"You've got to change, not just for safeties, but for every position," Wannstedt agrees. "We tell our linebackers the same thing."
Stripped of their usual tactics, defenders are reduced to "just trying to put a different-colored jersey in a spot he may want to think about cutting back to," says the Bears' Douglass.
After Sanders ran for touchdowns of 35 and 39 yards on a 131-yard day against the New England Patriots on Sept. 25, safety Harlon Barnett of the Pats said, "I'm not embarrassed about what happened. I thought I did pretty good. I got in front of him twice." Then Barnett added, "I just didn't stay there."
The Bears, having given up 167 yards to Sanders on Oct. 23, found a way to deal with him in their second game, on Nov. 20. Chicago changed its offensive game plan with Sanders in mind. To keep Sanders off the field, the Bears downshifted to a more plodding attack than usual, smothered Detroit in time of possession—44:12 to 15:48—and thus appeared to have had a spectacular defensive day against Sanders, limiting him to 42 yards on 11 carries in a 20-10 Chicago win.
"When you're trying to stop a Hall of Fame player, the best place for him to be is off the field," says Wannstedt. "The best defense we had was our offense."
Giving Sanders his customary number of carries is disaster for a defense. Let him carry 30 times, "and you may stop him 27 times," says Armstrong, "and the other three times he goes for 155 yards on you." On Nov. 13, Tampa Bay held Sanders to 37 yards in the first half and then gave up 200 to him in the second.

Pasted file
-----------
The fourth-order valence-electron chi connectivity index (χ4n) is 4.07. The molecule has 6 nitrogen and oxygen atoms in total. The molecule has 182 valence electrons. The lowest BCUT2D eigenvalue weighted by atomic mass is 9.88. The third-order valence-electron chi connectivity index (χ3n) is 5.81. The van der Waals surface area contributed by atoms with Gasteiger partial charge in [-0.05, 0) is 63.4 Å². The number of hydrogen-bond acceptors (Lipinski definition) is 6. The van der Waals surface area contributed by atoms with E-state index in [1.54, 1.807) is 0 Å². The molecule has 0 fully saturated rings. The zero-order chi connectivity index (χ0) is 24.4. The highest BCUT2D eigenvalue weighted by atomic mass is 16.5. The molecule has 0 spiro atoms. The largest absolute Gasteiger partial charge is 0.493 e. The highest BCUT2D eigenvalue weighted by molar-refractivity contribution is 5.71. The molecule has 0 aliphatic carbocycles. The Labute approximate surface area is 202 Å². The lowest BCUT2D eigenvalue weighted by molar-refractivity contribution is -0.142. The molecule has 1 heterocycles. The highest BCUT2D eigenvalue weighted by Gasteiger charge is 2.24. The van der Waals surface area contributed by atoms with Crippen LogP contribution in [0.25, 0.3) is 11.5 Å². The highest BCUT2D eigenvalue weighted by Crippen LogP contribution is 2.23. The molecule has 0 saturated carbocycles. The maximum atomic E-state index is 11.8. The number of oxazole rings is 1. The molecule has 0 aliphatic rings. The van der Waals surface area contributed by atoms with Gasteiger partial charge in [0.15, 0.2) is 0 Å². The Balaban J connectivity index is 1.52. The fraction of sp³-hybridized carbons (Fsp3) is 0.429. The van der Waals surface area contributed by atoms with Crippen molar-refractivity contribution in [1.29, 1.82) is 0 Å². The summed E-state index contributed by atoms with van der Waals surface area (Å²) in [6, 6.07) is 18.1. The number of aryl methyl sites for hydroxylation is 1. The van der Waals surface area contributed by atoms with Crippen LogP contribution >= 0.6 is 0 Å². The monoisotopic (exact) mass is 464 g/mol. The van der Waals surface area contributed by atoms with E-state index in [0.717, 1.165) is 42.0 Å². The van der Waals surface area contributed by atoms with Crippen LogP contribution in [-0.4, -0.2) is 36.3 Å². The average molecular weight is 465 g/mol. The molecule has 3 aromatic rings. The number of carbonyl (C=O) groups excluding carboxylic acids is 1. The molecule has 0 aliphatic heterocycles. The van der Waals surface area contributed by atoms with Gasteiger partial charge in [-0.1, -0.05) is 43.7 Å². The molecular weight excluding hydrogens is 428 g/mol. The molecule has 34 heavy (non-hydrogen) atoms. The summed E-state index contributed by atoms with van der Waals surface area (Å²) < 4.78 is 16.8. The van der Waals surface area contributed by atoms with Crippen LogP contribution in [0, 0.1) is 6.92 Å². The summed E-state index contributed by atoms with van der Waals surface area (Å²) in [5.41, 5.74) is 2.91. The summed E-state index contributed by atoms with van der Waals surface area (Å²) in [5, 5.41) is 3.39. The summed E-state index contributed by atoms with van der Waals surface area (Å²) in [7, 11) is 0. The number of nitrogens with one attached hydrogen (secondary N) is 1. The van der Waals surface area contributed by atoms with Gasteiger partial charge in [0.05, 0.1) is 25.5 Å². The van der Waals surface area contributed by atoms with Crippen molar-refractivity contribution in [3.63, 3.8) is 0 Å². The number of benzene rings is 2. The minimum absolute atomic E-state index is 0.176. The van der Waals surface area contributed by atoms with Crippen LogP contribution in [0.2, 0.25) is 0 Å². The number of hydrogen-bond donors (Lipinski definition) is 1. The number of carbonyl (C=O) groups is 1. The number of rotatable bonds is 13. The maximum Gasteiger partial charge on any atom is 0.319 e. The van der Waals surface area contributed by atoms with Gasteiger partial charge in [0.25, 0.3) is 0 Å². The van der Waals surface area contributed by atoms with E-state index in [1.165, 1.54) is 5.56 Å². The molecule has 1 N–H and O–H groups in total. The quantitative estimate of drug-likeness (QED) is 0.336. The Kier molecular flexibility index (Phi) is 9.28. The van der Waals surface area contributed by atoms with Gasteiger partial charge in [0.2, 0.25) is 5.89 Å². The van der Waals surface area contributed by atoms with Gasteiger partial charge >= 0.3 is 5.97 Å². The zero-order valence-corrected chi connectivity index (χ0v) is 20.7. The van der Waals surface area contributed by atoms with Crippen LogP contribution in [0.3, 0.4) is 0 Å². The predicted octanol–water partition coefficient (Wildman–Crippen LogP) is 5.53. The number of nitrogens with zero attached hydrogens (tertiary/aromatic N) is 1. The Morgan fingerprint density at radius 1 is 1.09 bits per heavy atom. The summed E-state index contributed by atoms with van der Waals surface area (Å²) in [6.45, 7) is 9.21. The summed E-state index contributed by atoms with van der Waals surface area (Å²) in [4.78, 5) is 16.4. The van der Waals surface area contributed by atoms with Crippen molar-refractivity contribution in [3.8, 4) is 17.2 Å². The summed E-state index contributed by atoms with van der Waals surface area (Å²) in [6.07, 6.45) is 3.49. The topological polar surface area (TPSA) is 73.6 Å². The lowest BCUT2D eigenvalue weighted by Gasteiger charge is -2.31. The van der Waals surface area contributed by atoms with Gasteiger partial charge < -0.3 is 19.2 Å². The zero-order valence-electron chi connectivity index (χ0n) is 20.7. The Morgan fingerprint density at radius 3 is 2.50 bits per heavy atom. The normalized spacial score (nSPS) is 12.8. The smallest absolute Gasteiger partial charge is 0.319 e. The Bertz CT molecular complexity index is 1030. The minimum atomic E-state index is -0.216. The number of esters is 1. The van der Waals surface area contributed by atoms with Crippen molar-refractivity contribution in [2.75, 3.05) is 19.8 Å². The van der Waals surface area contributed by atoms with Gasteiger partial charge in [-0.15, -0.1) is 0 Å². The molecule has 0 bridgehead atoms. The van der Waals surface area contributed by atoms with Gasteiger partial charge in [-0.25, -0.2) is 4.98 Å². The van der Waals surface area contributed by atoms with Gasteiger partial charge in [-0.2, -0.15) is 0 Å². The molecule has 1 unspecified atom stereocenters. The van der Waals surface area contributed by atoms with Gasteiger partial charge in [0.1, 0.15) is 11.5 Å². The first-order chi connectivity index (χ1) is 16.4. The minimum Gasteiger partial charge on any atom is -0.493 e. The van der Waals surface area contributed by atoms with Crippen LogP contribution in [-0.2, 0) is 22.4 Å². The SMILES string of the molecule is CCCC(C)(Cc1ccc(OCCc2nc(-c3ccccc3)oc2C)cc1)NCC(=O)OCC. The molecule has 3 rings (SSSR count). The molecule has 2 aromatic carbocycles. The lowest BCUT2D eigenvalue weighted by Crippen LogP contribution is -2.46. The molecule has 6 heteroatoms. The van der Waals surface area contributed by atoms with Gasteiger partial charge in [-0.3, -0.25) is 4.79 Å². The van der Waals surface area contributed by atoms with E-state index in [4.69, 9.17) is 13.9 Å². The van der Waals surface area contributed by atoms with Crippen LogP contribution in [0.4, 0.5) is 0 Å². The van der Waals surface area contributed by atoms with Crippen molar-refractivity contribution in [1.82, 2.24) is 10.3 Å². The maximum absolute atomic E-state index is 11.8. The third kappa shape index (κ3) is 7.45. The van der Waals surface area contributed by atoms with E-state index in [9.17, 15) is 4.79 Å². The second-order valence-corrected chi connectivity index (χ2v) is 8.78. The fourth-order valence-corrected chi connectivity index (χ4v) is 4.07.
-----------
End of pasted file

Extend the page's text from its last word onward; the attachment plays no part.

Going into the Lions' game against Buffalo, Sanders was on pace to become only the third player in NFL history to rush for more than 2,000 yards in a season (O.J. Simpson and Eric Dickerson were the first two). But on Thanksgiving his quest was sacrificed to the cause of Detroit's struggle to make the playoffs. The Lions, expecting Buffalo to overcommit in an effort to stop Sanders, had devised a pass-saturated game plan. The Bills limited Sanders to 45 yards on 19 carries, but he did score a touchdown on a four-yard run that began with a stunning stop-and-go. And while the Buffalo defenders met Sanders with an eight-man front, Detroit quarterback Dave Krieg threw over them for 351 yards and three touchdowns in a 35-21 Lion victory.
On the second play of the game Sanders took a handoff and the Bills' defense engulfed him. He stepped into the line and then whirled and flipped a flea-flicker to Krieg, who connected easily with wideout Herman Moore for a 51-yard touchdown. How did Krieg account for his remarkable performance? It was, he said afterward, "because of Barry Sanders."
More precisely, fear of Barry Sanders. Now, with the Sanders-as-decoy game plan exposed, the Lions will once again rely heavily on Sanders himself for the final four games of the season. And so there will be more sleepless nights for defenders, the cold fear of being made to look bad.
"He makes you miss so bad, you kind of look up in the stands and wonder if anybody's looking at you," says Atlanta cornerback D.J. Johnson. "You've got 60,000 people in there, and you wonder if anybody saw you miss that tackle."